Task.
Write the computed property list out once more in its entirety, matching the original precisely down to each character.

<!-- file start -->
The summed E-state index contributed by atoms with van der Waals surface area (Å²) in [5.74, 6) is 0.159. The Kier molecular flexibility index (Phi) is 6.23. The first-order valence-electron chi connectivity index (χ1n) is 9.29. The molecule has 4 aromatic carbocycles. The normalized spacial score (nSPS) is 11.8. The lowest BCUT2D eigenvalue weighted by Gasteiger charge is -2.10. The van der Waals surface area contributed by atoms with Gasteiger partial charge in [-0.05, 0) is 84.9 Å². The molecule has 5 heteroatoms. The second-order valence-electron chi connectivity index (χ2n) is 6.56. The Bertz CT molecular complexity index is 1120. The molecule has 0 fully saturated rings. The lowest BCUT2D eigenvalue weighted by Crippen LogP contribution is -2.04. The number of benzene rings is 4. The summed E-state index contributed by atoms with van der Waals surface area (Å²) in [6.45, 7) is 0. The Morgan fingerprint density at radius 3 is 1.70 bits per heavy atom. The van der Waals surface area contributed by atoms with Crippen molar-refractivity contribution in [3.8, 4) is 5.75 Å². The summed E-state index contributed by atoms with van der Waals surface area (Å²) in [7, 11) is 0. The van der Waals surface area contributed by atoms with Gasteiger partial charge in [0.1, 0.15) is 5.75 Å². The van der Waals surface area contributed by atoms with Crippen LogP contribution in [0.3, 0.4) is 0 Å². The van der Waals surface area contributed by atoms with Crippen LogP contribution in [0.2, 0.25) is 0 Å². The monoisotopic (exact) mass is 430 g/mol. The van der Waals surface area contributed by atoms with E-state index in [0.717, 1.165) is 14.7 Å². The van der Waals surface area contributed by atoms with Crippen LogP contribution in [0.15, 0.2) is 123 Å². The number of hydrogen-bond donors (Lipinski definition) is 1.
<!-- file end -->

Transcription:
The summed E-state index contributed by atoms with van der Waals surface area (Å²) in [5.74, 6) is 0.159. The Kier molecular flexibility index (Phi) is 6.23. The first-order valence-electron chi connectivity index (χ1n) is 9.29. The molecule has 4 aromatic carbocycles. The normalized spacial score (nSPS) is 11.8. The lowest BCUT2D eigenvalue weighted by Gasteiger charge is -2.10. The van der Waals surface area contributed by atoms with Gasteiger partial charge in [-0.05, 0) is 84.9 Å². The molecule has 5 heteroatoms. The second-order valence-electron chi connectivity index (χ2n) is 6.56. The Bertz CT molecular complexity index is 1120. The molecule has 0 fully saturated rings. The lowest BCUT2D eigenvalue weighted by Crippen LogP contribution is -2.04. The number of benzene rings is 4. The summed E-state index contributed by atoms with van der Waals surface area (Å²) in [6.45, 7) is 0. The Morgan fingerprint density at radius 3 is 1.70 bits per heavy atom. The van der Waals surface area contributed by atoms with Crippen molar-refractivity contribution in [3.8, 4) is 5.75 Å². The summed E-state index contributed by atoms with van der Waals surface area (Å²) in [7, 11) is 0. The van der Waals surface area contributed by atoms with Gasteiger partial charge in [0.1, 0.15) is 5.75 Å². The van der Waals surface area contributed by atoms with Crippen LogP contribution in [0.3, 0.4) is 0 Å². The van der Waals surface area contributed by atoms with Crippen LogP contribution in [0.2, 0.25) is 0 Å². The monoisotopic (exact) mass is 430 g/mol. The van der Waals surface area contributed by atoms with E-state index in [0.717, 1.165) is 14.7 Å². The van der Waals surface area contributed by atoms with Crippen LogP contribution in [0.15, 0.2) is 123 Å². The number of hydrogen-bond donors (Lipinski definition) is 1.